It could start in a half-empty restaurant or a Sunday morning church service, with a stray cough or a joyful hymn. Public health experts warn that without a vaccine or a heavy dose of caution, Massachusetts could easily be hit by a second wave of COVID-19 infections that rivals the first.
Such a wave could come in the fall or sooner, as restrictions ease and people return to traveling and spending time in crowded, closed-in spaces. And, experts say, if the state’s tools for tracking the virus’s spread are not up to snuff by then, a second wave could go undetected until it’s too late.
The state began reopening some stores and offices on Monday, the latest step in the long journey back to something resembling pre-pandemic life. But the road to normalcy may prove to be a two-way street.
Built into Governor Charlie Baker’s reopening plan is something epidemiologists caution is not just possible but perhaps even likely: a return to the severe lockdowns of April and most of May.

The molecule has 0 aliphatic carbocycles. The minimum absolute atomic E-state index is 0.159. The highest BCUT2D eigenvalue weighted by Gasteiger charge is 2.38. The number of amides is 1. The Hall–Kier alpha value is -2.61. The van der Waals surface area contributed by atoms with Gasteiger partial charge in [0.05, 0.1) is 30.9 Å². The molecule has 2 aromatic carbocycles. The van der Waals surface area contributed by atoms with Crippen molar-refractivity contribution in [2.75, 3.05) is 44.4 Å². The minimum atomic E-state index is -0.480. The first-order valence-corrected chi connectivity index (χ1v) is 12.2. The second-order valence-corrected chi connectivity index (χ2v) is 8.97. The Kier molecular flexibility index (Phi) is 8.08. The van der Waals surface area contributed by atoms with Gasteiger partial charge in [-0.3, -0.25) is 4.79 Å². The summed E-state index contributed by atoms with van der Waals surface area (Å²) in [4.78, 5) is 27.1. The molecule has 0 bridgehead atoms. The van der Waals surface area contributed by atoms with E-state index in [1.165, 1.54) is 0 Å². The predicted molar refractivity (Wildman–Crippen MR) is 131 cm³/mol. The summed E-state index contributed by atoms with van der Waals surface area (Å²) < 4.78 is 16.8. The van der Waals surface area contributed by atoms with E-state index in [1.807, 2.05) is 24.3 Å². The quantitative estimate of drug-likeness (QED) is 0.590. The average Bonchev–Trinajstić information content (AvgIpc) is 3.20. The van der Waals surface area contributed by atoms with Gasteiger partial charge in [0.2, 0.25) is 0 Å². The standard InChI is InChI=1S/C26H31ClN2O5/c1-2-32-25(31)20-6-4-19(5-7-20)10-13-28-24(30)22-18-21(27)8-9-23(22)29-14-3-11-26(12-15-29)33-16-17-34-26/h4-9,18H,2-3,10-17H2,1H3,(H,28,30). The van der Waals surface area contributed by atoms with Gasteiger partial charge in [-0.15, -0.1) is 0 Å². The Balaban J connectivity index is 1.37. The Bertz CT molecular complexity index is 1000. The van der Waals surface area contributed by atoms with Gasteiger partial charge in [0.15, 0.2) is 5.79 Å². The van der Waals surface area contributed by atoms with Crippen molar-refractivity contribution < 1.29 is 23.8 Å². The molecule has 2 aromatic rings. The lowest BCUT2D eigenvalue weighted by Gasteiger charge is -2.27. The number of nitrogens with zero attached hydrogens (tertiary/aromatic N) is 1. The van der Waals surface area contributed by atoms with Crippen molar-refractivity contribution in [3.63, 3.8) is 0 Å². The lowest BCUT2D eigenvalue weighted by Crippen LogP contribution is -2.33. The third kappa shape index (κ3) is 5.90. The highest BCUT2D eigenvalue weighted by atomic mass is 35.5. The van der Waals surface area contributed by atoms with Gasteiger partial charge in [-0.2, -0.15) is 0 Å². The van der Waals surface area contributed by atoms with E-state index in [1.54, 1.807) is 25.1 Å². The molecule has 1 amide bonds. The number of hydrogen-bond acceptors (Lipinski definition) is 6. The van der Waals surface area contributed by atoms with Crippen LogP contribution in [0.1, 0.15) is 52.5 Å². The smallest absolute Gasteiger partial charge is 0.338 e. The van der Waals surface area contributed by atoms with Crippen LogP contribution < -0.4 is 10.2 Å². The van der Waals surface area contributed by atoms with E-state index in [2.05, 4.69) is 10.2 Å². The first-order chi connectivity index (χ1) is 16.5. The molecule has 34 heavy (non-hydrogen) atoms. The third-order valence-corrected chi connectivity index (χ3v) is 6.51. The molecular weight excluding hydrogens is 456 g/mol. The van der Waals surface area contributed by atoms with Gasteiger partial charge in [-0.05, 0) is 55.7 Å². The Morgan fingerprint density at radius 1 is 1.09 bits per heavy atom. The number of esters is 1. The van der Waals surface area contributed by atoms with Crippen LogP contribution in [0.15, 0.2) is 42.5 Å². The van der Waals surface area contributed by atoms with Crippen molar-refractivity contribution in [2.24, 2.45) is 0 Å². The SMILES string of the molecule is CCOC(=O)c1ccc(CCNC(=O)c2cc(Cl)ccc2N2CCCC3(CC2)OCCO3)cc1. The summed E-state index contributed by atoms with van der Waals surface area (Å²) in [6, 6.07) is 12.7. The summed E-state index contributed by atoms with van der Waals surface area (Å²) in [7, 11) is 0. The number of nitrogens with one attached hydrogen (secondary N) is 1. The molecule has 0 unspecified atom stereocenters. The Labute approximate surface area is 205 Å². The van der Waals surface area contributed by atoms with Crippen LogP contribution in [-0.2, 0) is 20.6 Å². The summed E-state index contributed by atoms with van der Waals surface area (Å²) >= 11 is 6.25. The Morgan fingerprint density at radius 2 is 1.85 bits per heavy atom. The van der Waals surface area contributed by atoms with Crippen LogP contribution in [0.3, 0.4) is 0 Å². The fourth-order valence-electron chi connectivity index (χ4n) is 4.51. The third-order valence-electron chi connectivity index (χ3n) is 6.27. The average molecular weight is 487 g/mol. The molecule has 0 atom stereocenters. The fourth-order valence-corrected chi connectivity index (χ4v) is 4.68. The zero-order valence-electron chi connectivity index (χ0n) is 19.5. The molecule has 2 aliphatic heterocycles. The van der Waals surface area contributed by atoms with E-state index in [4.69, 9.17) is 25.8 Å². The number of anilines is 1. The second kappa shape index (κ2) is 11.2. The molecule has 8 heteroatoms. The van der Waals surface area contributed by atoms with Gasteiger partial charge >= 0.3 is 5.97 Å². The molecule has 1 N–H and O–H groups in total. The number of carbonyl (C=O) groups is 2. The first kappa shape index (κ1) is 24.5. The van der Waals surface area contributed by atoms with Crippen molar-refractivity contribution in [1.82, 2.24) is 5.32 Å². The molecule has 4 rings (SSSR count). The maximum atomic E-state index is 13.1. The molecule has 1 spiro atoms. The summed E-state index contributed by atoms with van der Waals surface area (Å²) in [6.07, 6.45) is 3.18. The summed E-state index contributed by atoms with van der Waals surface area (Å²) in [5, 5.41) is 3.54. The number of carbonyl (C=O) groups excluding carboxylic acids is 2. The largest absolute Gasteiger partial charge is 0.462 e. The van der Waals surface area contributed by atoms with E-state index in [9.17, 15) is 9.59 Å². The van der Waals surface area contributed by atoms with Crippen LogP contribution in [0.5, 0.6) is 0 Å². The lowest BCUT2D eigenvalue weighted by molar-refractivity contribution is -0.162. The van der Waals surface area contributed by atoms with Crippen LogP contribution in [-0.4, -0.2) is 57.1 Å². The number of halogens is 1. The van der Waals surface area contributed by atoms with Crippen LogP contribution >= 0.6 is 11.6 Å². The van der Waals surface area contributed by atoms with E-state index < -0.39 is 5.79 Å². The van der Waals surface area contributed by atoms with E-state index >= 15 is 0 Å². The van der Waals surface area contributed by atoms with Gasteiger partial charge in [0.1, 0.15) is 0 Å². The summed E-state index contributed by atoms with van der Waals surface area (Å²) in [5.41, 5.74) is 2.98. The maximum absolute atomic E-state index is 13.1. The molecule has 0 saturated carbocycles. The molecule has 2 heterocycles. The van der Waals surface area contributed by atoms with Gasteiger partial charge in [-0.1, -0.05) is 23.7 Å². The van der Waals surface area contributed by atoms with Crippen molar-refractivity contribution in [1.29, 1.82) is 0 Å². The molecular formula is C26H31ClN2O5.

What experts say:
“The virus may be with us for a good part of the next year,” said Barry Bloom, a professor and former dean of Harvard T.H. Chan School of Public Health. “The public has to be prepared that there will be continuous monitoring of the numbers.”
Bloom said that reopening may not be a straight path toward a new normal. Rather, restrictions may ease in fits and starts — or even backtrack, with all or parts of the state periodically relapsing into total lockdown.
“If [the number of cases] gets to the point where they threaten again to be a giant peak and even overwhelm the hospitals,” he said, “the state and the cities are going to have to have some re-installation or re-imposition of constraints.”
From the very start of the coronavirus outbreak, those inside and outside of the scientific community have feared a second wave. History shows that several pandemics have returned with a vengeance after months of seeming calm. The Spanish flu of 1918 lasted two years. Its second peak was its deadliest.
Now, as Massachusetts reopens before it has fully left the first wave of infection behind, epidemiologists say fears of a second are well-founded.